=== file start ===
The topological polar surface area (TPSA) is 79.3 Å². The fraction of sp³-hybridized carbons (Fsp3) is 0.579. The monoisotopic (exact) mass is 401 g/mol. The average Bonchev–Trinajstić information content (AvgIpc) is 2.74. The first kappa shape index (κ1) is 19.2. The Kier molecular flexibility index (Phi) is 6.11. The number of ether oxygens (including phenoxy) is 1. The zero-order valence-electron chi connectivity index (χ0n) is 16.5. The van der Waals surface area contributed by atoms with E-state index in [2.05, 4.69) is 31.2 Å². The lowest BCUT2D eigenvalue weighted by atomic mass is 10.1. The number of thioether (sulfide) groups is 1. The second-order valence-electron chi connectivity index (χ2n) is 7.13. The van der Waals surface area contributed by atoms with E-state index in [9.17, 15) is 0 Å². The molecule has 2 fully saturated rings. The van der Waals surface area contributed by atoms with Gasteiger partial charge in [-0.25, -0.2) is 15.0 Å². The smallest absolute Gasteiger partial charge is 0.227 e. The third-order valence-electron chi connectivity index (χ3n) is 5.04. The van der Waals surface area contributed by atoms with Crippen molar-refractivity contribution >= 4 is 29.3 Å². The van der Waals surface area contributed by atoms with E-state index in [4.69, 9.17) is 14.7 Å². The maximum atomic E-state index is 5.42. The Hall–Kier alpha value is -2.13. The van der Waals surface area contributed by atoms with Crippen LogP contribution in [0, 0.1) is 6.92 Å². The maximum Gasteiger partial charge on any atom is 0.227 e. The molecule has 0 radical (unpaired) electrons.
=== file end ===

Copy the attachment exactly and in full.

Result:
The topological polar surface area (TPSA) is 79.3 Å². The fraction of sp³-hybridized carbons (Fsp3) is 0.579. The monoisotopic (exact) mass is 401 g/mol. The average Bonchev–Trinajstić information content (AvgIpc) is 2.74. The first kappa shape index (κ1) is 19.2. The Kier molecular flexibility index (Phi) is 6.11. The number of ether oxygens (including phenoxy) is 1. The zero-order valence-electron chi connectivity index (χ0n) is 16.5. The van der Waals surface area contributed by atoms with E-state index in [2.05, 4.69) is 31.2 Å². The lowest BCUT2D eigenvalue weighted by atomic mass is 10.1. The number of thioether (sulfide) groups is 1. The second-order valence-electron chi connectivity index (χ2n) is 7.13. The van der Waals surface area contributed by atoms with E-state index in [9.17, 15) is 0 Å². The molecule has 2 fully saturated rings. The van der Waals surface area contributed by atoms with Gasteiger partial charge in [-0.25, -0.2) is 15.0 Å². The smallest absolute Gasteiger partial charge is 0.227 e. The third-order valence-electron chi connectivity index (χ3n) is 5.04. The van der Waals surface area contributed by atoms with Crippen molar-refractivity contribution >= 4 is 29.3 Å². The van der Waals surface area contributed by atoms with E-state index in [4.69, 9.17) is 14.7 Å². The maximum atomic E-state index is 5.42. The Hall–Kier alpha value is -2.13. The van der Waals surface area contributed by atoms with Crippen LogP contribution in [0, 0.1) is 6.92 Å². The maximum Gasteiger partial charge on any atom is 0.227 e. The molecule has 0 radical (unpaired) electrons.